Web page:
Escape Rooms

The Twilight Zone: Binghamton’s Rod Serling Experience is an escape room at Xscapes in Binghamton, New York

Further reading

  • Albarella, Tony, Ed, (2004). As Timeless As Infinity: The Complete Twilight Zone Scripts of Rod Serling, Vol. 1. Colorado Springs, CO: Gauntlet Press. ISBN 188736871X
  • Albarella, Tony, Ed, (2005). As Timeless As Infinity: The Complete Twilight Zone Scripts of Rod Serling, Vol. 2. Colorado Springs, CO: Gauntlet Press. ISBN 1887368760
  • Albarella, Tony, Ed, (2006). As Timeless As Infinity: The Complete Twilight Zone Scripts of Rod Serling, Vol. 3. Colorado Springs, CO: Gauntlet Press. ISBN 1887368825
  • Albarella, Tony, Ed, (2007). As Timeless As Infinity: The Complete Twilight Zone Scripts of Rod Serling, Vol. 4. Colorado Springs, CO: Gauntlet Press. ISBN 1887368926
  • Albarella, Tony, Ed, (2008). As Timeless As Infinity: The Complete Twilight Zone Scripts of Rod Serling, Vol. 5. Colorado Springs, CO: Gauntlet Press. ISBN 1934267007
  • Anker, Roger, Ed. (2004). The Twilight Zone Scripts of Charles Beaumont, Vol. 1. Colorado Springs, CO: Gauntlet Press. ISBN 1887368736
  • DeVoe, Bill. (2008). Trivia from The Twilight Zone. Albany, GA: Bear Manor Media. ISBN 978-1593931360
  • Grams, Martin. (2008). The Twilight Zone: Unlocking the Door to a Television Classic. Churchville, MD: OTR Publishing. ISBN 978-0970331090
  • Ramage, Andrew (2004). Forgotten Gems from the Twilight Zone vol.1. Albany: BearManor Media ISBN 1-59393-014-3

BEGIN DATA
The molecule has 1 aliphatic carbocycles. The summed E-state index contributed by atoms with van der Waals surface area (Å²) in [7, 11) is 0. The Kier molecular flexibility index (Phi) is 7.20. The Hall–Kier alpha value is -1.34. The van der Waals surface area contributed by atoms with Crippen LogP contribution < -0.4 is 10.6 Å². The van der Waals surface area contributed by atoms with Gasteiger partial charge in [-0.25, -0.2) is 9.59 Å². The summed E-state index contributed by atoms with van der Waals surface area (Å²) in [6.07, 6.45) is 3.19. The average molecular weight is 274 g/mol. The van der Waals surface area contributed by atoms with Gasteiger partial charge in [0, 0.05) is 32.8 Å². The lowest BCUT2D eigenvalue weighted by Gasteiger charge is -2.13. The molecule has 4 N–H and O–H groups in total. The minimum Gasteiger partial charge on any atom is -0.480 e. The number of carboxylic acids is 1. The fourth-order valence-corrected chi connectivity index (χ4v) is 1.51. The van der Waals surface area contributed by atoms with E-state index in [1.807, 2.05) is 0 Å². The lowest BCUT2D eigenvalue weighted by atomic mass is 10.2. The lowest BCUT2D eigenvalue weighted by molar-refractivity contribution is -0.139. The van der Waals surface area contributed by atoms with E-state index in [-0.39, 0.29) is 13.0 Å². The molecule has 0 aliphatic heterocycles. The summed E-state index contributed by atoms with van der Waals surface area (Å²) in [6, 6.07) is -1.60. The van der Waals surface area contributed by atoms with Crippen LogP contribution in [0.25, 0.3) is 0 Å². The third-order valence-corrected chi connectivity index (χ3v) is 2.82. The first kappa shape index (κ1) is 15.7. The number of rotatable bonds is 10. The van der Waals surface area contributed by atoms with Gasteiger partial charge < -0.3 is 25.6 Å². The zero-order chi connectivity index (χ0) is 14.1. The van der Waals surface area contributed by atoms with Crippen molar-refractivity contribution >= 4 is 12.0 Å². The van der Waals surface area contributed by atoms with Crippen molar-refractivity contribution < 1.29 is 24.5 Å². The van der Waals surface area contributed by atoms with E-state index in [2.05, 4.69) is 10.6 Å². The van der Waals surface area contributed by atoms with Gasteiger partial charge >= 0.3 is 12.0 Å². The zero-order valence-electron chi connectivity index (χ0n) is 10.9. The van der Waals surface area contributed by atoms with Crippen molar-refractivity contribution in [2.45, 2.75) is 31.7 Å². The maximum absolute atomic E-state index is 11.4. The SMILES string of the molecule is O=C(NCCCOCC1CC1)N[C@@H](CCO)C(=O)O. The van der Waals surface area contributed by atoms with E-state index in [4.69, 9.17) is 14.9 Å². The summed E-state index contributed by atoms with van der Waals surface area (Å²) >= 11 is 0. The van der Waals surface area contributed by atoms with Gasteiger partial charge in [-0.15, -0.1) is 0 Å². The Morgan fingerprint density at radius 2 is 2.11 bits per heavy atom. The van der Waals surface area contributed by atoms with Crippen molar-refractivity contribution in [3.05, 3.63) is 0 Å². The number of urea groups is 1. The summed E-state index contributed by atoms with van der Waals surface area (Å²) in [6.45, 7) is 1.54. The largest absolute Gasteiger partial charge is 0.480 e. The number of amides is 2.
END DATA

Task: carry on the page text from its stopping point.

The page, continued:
• Ramage, Andrew (2005). Forgotten Gems from the Twilight Zone Vol.2. Albany: BearManor Media ISBN 1-59393-030-5
  • Sohl, Jerry (2005). The Twilight Zone Scripts of Jerry Sohl. Albany: Bearmanor Media ISBN 1-59393-010-0
  • Stanyard, Stewart T. (2007). Dimensions Behind the Twilight Zone: A Backstage Tribute to Television's Groundbreaking Series. Ecw Press. ISBN 978-1550227444
  • Wiater, Stanley, Ed. (2001). Richard Matheson's The Twilight Zone Scripts, Vol. 1. Colorado Springs, CO: Gauntlet Press. ISBN 1887368426
  • Wiater, Stanley, Ed. (2002). Richard Matheson's The Twilight Zone Scripts, Vol. 2. Colorado Springs, CO: Gauntlet Press. ISBN 1887368523
  • Zicree, Marc Scott (1982). The Twilight Zone Companion. First Edition, Bantam Books. ISBN 0-553-01416-1. Second Edition (1992). Silman-James Press; ISBN 978-1879505094

Notes and References


  1. [ "DiCaprio Behind Another Twilight Zone." Johnny Butane, 2008-07-25; Retrieved: 2008-07-25
  2. [ "DiCaprio eyes 'Twilight Zone' remake." Digital Spy. Simon Reynolds, 2008-07-25; Retrieved: 2008-07-25
  3. [ "Leonardo DiCaprio eyes the 'Zone'." The Hollywood Reporter. Steven Zeitchik, 2008-07-25; Retrieved: 2008-07-25
  4. [ "DiCaprio eyeing Twilight Zone remake." OneIndia. 2008-07-26; Retrieved: 2008-07-28
  5. [ "Leonardo DiCaprio eyeing 'Twilight Zone' remake." 2008-07-25; Retrieved: 2008-07-28
  6. Review: 'Twilight Zone' Graphic Novels. ComicMix. Robert Greenberger, 2008-12-28; Retrieved: 2009-01-06
  7. Moby Games. Review of Twilight Zone game
  8. Abandonia. Twilight Zone game download

External links

This page uses content from Wikipedia. The original article was at The Twilight Zone (franchise). The list of authors can be seen in the page history. As with A Fifth Dimension: The Twilight Zone Wiki, the text of Wikipedia is available under the GNU Free Documentation License.